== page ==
A 2013 YouTube video gave online conspiracy theorists grist for their climate change-denying mill for their claims that nebulous authorities were filling the air with “chemtrails,” and — like a lot of disinformation — it continues to linger online.
The brief clip entitled “Busted: Pilot Forgets to Turn Off CHEMTRAILS Before Landing” was originally uploaded to the platform in 2014 and was initially removed because of copyright violations before resurfacing through other user accounts.
The user behind another iteration of the footage claims that it was taken on December 28 2009 and shows a Boeing 777 plane landing at Los Angeles International Airport (LAX).
The person behind the camera films a plane landing, then shifts their focus to some condensation in the sky:
What is actually captured in the video is not a pilot being “busted” but a commonplace ocurrence known as an aerodynamic contrail. According to the National Weather Service:
Condensation trails, commonly called contrails, are narrow cirrus cloud streamers that form behind high flying aircraft. Contrails are formed by two basic processes. The first method of formation relies on hot and humid engine exhaust mixing with air of low vapor pressure at low temperatures. As the added moisture and particulate matter from the exhaust mixes with the cold air, condensation occurs and the streamer is born. These types of contrails are sometimes called exhaust trails.
As Pacific Standard magazine reported in 2014, the origins of the “chemtrails” conspiracy theory might be linked to a 1996 paper published by U.S. Air Force researchers on the possible uses of weather (and thus, by extension, climate change) as a “force multiplier”:
As an assignment, the Air Force chief of staff asked the study’s authors to “examine the concepts, capabilities, and technologies the United States will require to remain the dominant air and space force in the future.”
Though the paper’s introduction clearly specifies that it does not reflect official government policy, and that the weather modification and control scenarios described within it are “fictional representations of future situations/scenarios,” some took it as evidence that the government was actively working to control and manipulate the Earth’s climate.
Unfortunately for the Air Force, the third-best way to fan the flames of a conspiracy is to say you were only speaking hypothetically. The second-best way is to say, unequivocally, that any given practice isn’t government policy. And the first-best way is to then say you’ve investigated people’s concerns, and found them to be untrue—which the Air Force did in 2002. And in 2005.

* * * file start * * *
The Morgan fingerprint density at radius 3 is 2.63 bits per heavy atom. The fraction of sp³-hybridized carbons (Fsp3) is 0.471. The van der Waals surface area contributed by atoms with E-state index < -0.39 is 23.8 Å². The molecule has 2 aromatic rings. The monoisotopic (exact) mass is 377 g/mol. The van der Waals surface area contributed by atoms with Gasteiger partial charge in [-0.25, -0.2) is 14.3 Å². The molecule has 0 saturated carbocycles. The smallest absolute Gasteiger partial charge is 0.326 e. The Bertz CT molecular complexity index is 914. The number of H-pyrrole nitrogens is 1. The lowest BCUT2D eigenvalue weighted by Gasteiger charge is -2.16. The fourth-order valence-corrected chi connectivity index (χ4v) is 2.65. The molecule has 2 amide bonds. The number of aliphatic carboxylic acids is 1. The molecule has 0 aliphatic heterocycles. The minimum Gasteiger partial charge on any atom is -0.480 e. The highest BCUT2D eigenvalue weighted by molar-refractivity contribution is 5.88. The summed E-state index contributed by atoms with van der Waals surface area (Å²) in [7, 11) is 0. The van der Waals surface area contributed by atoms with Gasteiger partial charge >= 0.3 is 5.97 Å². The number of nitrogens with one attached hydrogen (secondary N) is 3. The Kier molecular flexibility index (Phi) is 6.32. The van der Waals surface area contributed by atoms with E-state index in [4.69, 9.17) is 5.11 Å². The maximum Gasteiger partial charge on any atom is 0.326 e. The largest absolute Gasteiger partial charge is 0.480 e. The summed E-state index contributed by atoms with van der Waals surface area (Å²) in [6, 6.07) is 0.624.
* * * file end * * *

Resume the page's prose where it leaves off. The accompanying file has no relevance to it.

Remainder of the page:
Despite the Air Force’s statements, accusations that “chemtrails” not only existed but constituted proof of a “secret large-scale atmospheric program” (SLAP) percolated online, fanned by some right-wing commentators. To combat this, geochemists and atmospheric chemists took part in a study published in August 2016 to determine whether those claims held any scientific merit. The study’s abstract stated:
Results show that 76 of the 77 scientists (98.7 percent) that took part in this study said they had not encountered evidence of a SLAP, and that the data cited as evidence could be explained through other factors, including well-understood physics and chemistry associated with aircraft contrails and atmospheric aerosols.
The study concluded that while it would be reasonable for people to have questions concerning a confirmed rise in atmospheric contrails, the evidence did not support the idea that any government entity was to blame.
“Changes in aircraft technologies may be causing contrails to persist longer than they used to, and changes in industrial development could potentially be increasing aerosol deposition in some areas,” the researchers concluded. “But the focus on a secret, large-scale atmospheric spraying program may be taking attention away from real, underlying problems that need addressing.”
Despite the best efforts of the researchers, though, the false claim that the video shows a “busted” pilot continues to circulate through social media as of January 2022:
— Stilgherrian (@stilgherrian) April 29, 2014
Update 1/10/2022, 1:00 a.m. PST: This article has been revamped and updated. You can review the original here. -ag